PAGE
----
Wondrous Words Wednesday is hosted by Bermudaonion’s Weblog. Kathy says: “Wondrous Words Wednesday is a weekly meme where we share new (to us) words that we’ve encountered in our reading.”
Brownstone is a word that I’ve read hundreds of times, including twice in one day this past week. The second time was in a book that I plan to read to kids. I realized that, if they asked what it was, I wouldn’t have a satisfying answer. I know that it describes a style of house in New York City. But I don’t know what a brown stone (a rock? A type of brick?) is or what the houses actually look like.
Here are the two sentences, read this week:
From The Warmth of Other Suns by Isabel Wilkerson
The magnificent brownstones are aging and subdivided.
From Visiting Langstonby Willie Perdomo
Langston lived in a brownstone on Langston Hughes Place.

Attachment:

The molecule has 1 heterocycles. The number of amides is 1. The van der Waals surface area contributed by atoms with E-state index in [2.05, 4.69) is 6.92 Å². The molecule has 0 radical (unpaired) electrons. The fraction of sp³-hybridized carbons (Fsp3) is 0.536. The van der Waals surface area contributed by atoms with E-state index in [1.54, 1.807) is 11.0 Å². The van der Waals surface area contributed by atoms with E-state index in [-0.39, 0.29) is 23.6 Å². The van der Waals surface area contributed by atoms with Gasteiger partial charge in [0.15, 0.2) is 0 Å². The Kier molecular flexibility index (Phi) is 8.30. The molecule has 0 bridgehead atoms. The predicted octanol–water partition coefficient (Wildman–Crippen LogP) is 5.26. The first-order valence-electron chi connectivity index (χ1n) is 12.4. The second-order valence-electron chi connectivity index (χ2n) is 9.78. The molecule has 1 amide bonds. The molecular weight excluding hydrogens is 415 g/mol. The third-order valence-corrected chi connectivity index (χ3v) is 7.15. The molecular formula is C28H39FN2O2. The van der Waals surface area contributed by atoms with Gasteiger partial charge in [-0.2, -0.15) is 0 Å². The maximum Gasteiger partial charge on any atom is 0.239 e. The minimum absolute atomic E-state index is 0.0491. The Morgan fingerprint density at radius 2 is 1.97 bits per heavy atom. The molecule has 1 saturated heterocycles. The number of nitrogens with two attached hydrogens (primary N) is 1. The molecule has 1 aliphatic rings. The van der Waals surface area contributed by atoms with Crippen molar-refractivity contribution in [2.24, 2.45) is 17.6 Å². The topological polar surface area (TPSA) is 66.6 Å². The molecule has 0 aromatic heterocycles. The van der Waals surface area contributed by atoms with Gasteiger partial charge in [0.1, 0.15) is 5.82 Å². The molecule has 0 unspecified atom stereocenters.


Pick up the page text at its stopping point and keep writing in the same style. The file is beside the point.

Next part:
Wikipedia has an informative article about brownstone. The buildings are constructed from a brown stone, a type of sandstone. And the term brownstone is used to describe a rowhouse built of that stone that was constructed in many New York City neighborhoods. From the pictures, I recognize brownstones from movies and television shows set in New York. I see Meg Ryan and Tom Hanks as Kathleen Kelly and Joe Fox flirting and fighting in You’ve Got Mail and Bert and Ernie frolicking on Sesame Street.
According to the Wikipedia article, Nero Wolfe, the fictional hero of Rex Stout’s mystery novels, lived in a New York brownstone. That explains why the fan site, The Wolfe Pack, has an excellent essay on Just What is Brownstone? This article addresses some controversy surrounding brownstones: Edith Wharton thought it an ugly stone, sandstone has predictable problems with wear, and a renewed interest in the architecture gives urgency to determining how best to handle these aging buildings.